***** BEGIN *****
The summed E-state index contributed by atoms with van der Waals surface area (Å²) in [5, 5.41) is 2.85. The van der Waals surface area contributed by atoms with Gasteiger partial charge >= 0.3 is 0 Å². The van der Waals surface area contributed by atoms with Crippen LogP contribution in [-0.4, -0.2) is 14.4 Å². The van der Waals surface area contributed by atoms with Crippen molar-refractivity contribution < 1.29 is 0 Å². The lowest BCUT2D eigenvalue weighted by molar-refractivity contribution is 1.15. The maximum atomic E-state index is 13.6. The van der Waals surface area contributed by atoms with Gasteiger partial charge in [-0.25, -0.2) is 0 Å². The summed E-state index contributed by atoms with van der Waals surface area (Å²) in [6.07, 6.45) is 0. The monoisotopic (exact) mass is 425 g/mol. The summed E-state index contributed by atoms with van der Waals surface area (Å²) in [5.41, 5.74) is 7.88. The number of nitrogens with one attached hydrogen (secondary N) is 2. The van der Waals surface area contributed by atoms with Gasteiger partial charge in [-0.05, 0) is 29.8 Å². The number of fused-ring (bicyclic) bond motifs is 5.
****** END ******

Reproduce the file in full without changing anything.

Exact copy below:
The summed E-state index contributed by atoms with van der Waals surface area (Å²) in [5, 5.41) is 2.85. The van der Waals surface area contributed by atoms with Gasteiger partial charge >= 0.3 is 0 Å². The van der Waals surface area contributed by atoms with Crippen LogP contribution in [-0.4, -0.2) is 14.4 Å². The van der Waals surface area contributed by atoms with Crippen molar-refractivity contribution < 1.29 is 0 Å². The lowest BCUT2D eigenvalue weighted by molar-refractivity contribution is 1.15. The maximum atomic E-state index is 13.6. The van der Waals surface area contributed by atoms with Gasteiger partial charge in [-0.25, -0.2) is 0 Å². The summed E-state index contributed by atoms with van der Waals surface area (Å²) in [6.07, 6.45) is 0. The monoisotopic (exact) mass is 425 g/mol. The summed E-state index contributed by atoms with van der Waals surface area (Å²) in [5.41, 5.74) is 7.88. The number of nitrogens with one attached hydrogen (secondary N) is 2. The van der Waals surface area contributed by atoms with Gasteiger partial charge in [-0.05, 0) is 29.8 Å². The number of fused-ring (bicyclic) bond motifs is 5.